Summary execution. Waterboarding. Chemical gas attacks. Suicide bombings. The new Call of Duty: Modern Warfare single-player campaign isn’t just another first-person shooter (FPS) — it’s an unflinching and often visceral look at some of the most brutal sides of conflict.
As dozens of panicked, screaming civilians run away in various directions and you’re aiming a pistol at men in explosive vests charging at you in Piccadilly Circus, the experience feels uncomfortably accurate. The shocking perspectives aren’t limited to the West. There’s an extended mission where you get a terrifying first-person perspective of an invasion, through the eyes of a child refugee. Infinity Ward, the game’s developer, even forces the player to endure a waterboarding session. It’s little wonder, then, that you have to read an advisory warning and agree to play on every time you open the campaign sub menu. In Urzikstan — the game’s fictional nation state hosting a force of Russian invaders, Al Qatila terrorists as well as a sizeable band of rebels — there are shades of Afghanistan, with poppy fields, and Syria, with a chemical gas attack.
You don’t just engage passively in the violence and grim realities of war — it’s actually a fundamental element of gameplay. When you kick down a door in a house, a woman is reaching for something. It’s not a gun, but a baby. Holding fire can be rewarding. However, in another mission, a civilian employee at the US Embassy has a gun to her head — if you don’t act fast to headshot her captor, she dies.
The overall experience has been refined over previous titles and feels far more immersive. The way the camera shifts from third to first person during a mission’s opening cutscene is just one means of this.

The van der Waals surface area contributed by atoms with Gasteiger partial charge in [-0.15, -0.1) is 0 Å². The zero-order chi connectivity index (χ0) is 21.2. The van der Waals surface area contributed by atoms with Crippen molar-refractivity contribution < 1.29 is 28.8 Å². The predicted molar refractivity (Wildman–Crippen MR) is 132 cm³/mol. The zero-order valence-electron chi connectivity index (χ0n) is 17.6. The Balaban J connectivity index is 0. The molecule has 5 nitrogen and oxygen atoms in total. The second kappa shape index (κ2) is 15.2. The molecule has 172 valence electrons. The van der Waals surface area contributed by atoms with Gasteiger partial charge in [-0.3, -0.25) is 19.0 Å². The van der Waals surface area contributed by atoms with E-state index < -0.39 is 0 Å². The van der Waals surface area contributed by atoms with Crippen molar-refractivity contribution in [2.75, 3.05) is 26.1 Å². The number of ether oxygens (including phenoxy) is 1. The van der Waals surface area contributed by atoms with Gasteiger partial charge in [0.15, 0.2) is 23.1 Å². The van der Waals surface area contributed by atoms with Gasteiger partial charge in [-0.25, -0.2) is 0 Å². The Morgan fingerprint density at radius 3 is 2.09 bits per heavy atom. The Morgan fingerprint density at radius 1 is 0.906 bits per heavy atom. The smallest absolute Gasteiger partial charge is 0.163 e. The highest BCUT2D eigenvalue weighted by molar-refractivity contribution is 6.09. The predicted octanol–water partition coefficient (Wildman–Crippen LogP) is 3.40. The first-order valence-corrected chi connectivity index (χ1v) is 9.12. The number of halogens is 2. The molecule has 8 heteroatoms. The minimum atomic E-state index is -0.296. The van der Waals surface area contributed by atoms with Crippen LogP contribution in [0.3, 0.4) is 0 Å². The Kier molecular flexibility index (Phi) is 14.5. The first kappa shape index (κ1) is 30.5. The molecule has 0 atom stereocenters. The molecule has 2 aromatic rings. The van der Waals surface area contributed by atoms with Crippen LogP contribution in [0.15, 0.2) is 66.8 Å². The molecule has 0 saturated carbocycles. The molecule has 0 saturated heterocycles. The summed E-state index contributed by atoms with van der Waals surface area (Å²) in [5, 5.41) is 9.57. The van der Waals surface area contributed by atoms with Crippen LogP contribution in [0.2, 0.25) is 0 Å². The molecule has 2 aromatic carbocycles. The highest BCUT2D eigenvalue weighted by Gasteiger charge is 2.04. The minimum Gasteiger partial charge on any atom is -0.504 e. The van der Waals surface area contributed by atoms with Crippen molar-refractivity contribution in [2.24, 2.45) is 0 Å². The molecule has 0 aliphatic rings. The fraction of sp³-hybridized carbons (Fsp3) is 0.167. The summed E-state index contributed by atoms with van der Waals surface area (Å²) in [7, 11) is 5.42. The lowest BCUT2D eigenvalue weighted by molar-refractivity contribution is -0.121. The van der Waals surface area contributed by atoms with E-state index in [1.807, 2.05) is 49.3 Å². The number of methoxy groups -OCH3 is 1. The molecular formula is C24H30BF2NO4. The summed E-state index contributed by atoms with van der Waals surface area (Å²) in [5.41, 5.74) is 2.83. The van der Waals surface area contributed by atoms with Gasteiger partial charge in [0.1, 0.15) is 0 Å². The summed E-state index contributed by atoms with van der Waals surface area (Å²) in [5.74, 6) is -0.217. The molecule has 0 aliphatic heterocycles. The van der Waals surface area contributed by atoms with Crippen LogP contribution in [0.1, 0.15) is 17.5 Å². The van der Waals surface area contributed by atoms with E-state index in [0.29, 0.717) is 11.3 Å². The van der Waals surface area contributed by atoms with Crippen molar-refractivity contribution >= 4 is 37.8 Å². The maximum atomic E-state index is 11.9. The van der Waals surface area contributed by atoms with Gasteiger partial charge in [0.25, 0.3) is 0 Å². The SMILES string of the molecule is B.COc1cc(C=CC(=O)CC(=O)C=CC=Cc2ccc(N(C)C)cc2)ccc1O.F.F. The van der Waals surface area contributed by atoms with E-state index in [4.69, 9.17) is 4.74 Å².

While the campaign is a refreshingly serious take on war, Modern Warfare’s multiplayer offerings feel a little more familiar but include some important new additions. One of these is Gunfight, a mode we got to play during the game’s Alpha release a few months back. These two-versus-two skirmishes are limited to a small map and are just a minute in length. The inclusion of a team health bar means you can’t run and hide when taking damage, as the team with the bigger bar wins the round. Invite a mate over for some split-screen fun in this mode.
Conversely, Ground War can include up to 100 players on a massive map. Thankfully, the game’s crossplay functionality — PS4, Xbox One and PC players can all battle each other — means it doesn’t take as long as previous instalments to start playing. Meanwhile, the Realism mode strips away the heads-up display (on-screen text that shows how much ammunition remains in your weapon and the number of grenades in stock) and the crosshair reticle, meaning you need to aim down your weapon’s ironsights for accuracy. You have to confirm your kill the old-fashioned way, by seeing an actual body slump to the ground, as opposed to “+125 Kill” flashing on-screen the way it does in the other modes.
In keeping with publisher Activision’s promise of a more realistic war simulation, you start out multiplayer battles flying in on a chopper or sat alongside your teammates in the back of a van arriving at the action zone.
The game’s third major part is online co-op. Special Ops lets players team up in strike teams of four. Part of this section is Operations, a large-scale experience with multi-phased objectives, and Classic Special Ops, which lets you test your performance with weapons, munitions and other tools.
You get an expanded offering of unlockable gun attachments as well as aesthetic customisation options. Happily, Activision has promised free maps in future updates of the game through 2020.
Call of Duty: Modern Warfare is out now on PC, PS4 and Xbox One. The game’s Dark Edition comes with a set of real, working night vision goggles.